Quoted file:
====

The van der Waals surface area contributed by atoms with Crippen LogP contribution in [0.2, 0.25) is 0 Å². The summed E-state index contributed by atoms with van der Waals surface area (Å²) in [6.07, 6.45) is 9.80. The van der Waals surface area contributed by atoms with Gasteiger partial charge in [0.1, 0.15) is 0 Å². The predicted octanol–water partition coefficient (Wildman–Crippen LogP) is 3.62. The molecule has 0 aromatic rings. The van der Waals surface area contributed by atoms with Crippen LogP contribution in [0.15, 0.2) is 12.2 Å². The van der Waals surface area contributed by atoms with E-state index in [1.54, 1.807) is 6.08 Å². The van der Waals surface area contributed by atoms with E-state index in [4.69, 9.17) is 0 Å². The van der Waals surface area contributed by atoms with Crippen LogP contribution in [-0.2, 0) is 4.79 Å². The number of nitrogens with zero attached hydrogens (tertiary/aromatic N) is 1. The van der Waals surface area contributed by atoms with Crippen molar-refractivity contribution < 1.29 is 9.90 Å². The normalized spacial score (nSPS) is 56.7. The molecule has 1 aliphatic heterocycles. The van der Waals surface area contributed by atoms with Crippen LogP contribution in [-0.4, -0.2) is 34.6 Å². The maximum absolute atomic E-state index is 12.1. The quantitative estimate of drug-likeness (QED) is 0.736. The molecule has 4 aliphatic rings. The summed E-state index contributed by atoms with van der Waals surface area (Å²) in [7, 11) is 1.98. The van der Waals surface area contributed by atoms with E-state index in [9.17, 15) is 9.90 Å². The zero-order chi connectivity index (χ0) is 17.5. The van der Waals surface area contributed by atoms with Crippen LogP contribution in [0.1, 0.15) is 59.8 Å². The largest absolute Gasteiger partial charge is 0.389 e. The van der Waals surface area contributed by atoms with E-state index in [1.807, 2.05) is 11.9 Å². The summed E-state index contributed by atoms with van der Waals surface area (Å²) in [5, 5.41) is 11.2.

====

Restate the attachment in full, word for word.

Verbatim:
The van der Waals surface area contributed by atoms with Crippen LogP contribution in [0.2, 0.25) is 0 Å². The summed E-state index contributed by atoms with van der Waals surface area (Å²) in [6.07, 6.45) is 9.80. The van der Waals surface area contributed by atoms with Gasteiger partial charge in [0.1, 0.15) is 0 Å². The predicted octanol–water partition coefficient (Wildman–Crippen LogP) is 3.62. The molecule has 0 aromatic rings. The van der Waals surface area contributed by atoms with Crippen LogP contribution in [0.15, 0.2) is 12.2 Å². The van der Waals surface area contributed by atoms with E-state index in [1.54, 1.807) is 6.08 Å². The van der Waals surface area contributed by atoms with E-state index in [4.69, 9.17) is 0 Å². The van der Waals surface area contributed by atoms with Crippen LogP contribution in [-0.2, 0) is 4.79 Å². The number of nitrogens with zero attached hydrogens (tertiary/aromatic N) is 1. The van der Waals surface area contributed by atoms with Crippen molar-refractivity contribution < 1.29 is 9.90 Å². The normalized spacial score (nSPS) is 56.7. The molecule has 1 aliphatic heterocycles. The van der Waals surface area contributed by atoms with Crippen LogP contribution in [-0.4, -0.2) is 34.6 Å². The maximum absolute atomic E-state index is 12.1. The quantitative estimate of drug-likeness (QED) is 0.736. The molecule has 4 aliphatic rings. The summed E-state index contributed by atoms with van der Waals surface area (Å²) in [7, 11) is 1.98. The van der Waals surface area contributed by atoms with E-state index in [9.17, 15) is 9.90 Å². The zero-order chi connectivity index (χ0) is 17.5. The van der Waals surface area contributed by atoms with Crippen LogP contribution in [0.1, 0.15) is 59.8 Å². The largest absolute Gasteiger partial charge is 0.389 e. The van der Waals surface area contributed by atoms with E-state index in [1.807, 2.05) is 11.9 Å². The summed E-state index contributed by atoms with van der Waals surface area (Å²) in [5, 5.41) is 11.2.